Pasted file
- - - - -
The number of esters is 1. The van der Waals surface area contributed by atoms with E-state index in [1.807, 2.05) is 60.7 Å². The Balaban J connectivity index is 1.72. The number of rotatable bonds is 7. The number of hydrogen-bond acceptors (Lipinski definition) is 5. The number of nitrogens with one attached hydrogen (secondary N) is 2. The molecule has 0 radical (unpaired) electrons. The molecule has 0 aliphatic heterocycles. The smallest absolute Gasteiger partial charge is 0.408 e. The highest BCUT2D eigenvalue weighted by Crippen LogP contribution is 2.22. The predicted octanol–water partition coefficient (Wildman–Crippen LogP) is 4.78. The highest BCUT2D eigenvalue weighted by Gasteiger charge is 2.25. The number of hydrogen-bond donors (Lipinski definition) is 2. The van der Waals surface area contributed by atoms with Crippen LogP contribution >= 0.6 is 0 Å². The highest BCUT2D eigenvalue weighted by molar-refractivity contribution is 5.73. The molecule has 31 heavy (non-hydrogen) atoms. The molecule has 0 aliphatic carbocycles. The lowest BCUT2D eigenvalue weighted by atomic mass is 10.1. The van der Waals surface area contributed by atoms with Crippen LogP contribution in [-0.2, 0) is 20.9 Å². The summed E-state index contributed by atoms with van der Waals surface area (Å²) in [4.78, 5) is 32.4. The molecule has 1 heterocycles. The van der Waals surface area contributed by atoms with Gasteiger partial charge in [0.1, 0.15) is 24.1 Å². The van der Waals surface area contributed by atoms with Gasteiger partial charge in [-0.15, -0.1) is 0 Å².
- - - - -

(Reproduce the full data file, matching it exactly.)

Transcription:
The number of esters is 1. The van der Waals surface area contributed by atoms with E-state index in [1.807, 2.05) is 60.7 Å². The Balaban J connectivity index is 1.72. The number of rotatable bonds is 7. The number of hydrogen-bond acceptors (Lipinski definition) is 5. The number of nitrogens with one attached hydrogen (secondary N) is 2. The molecule has 0 radical (unpaired) electrons. The molecule has 0 aliphatic heterocycles. The smallest absolute Gasteiger partial charge is 0.408 e. The highest BCUT2D eigenvalue weighted by Crippen LogP contribution is 2.22. The predicted octanol–water partition coefficient (Wildman–Crippen LogP) is 4.78. The highest BCUT2D eigenvalue weighted by Gasteiger charge is 2.25. The number of hydrogen-bond donors (Lipinski definition) is 2. The van der Waals surface area contributed by atoms with Crippen LogP contribution >= 0.6 is 0 Å². The highest BCUT2D eigenvalue weighted by molar-refractivity contribution is 5.73. The molecule has 31 heavy (non-hydrogen) atoms. The molecule has 0 aliphatic carbocycles. The lowest BCUT2D eigenvalue weighted by atomic mass is 10.1. The van der Waals surface area contributed by atoms with Crippen LogP contribution in [-0.2, 0) is 20.9 Å². The summed E-state index contributed by atoms with van der Waals surface area (Å²) in [4.78, 5) is 32.4. The molecule has 1 heterocycles. The van der Waals surface area contributed by atoms with Gasteiger partial charge in [0.1, 0.15) is 24.1 Å². The van der Waals surface area contributed by atoms with Gasteiger partial charge in [-0.15, -0.1) is 0 Å².